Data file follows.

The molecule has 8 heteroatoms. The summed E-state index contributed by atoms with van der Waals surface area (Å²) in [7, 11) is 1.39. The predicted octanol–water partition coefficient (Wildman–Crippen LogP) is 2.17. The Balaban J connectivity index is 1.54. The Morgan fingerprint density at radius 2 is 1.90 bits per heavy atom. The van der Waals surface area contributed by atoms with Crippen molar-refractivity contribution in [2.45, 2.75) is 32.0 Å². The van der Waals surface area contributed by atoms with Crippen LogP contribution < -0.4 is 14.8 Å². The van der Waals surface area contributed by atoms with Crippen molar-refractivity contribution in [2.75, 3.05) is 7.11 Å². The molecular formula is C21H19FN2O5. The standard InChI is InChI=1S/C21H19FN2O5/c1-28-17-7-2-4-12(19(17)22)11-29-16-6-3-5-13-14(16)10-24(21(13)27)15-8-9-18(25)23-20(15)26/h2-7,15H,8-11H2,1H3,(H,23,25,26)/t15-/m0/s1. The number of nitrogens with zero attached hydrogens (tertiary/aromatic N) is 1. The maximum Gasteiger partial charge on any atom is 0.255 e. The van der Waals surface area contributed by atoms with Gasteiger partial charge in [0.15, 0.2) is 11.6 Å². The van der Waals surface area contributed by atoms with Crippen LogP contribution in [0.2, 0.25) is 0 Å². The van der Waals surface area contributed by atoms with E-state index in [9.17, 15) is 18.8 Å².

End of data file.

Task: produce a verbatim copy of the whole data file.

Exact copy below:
The molecule has 8 heteroatoms. The summed E-state index contributed by atoms with van der Waals surface area (Å²) in [7, 11) is 1.39. The predicted octanol–water partition coefficient (Wildman–Crippen LogP) is 2.17. The Balaban J connectivity index is 1.54. The Morgan fingerprint density at radius 2 is 1.90 bits per heavy atom. The van der Waals surface area contributed by atoms with Crippen molar-refractivity contribution in [2.45, 2.75) is 32.0 Å². The van der Waals surface area contributed by atoms with Crippen LogP contribution < -0.4 is 14.8 Å². The van der Waals surface area contributed by atoms with Crippen molar-refractivity contribution in [2.75, 3.05) is 7.11 Å². The molecular formula is C21H19FN2O5. The standard InChI is InChI=1S/C21H19FN2O5/c1-28-17-7-2-4-12(19(17)22)11-29-16-6-3-5-13-14(16)10-24(21(13)27)15-8-9-18(25)23-20(15)26/h2-7,15H,8-11H2,1H3,(H,23,25,26)/t15-/m0/s1. The number of nitrogens with zero attached hydrogens (tertiary/aromatic N) is 1. The maximum Gasteiger partial charge on any atom is 0.255 e. The van der Waals surface area contributed by atoms with Gasteiger partial charge in [0.15, 0.2) is 11.6 Å². The van der Waals surface area contributed by atoms with Crippen LogP contribution in [0.2, 0.25) is 0 Å². The van der Waals surface area contributed by atoms with E-state index in [9.17, 15) is 18.8 Å².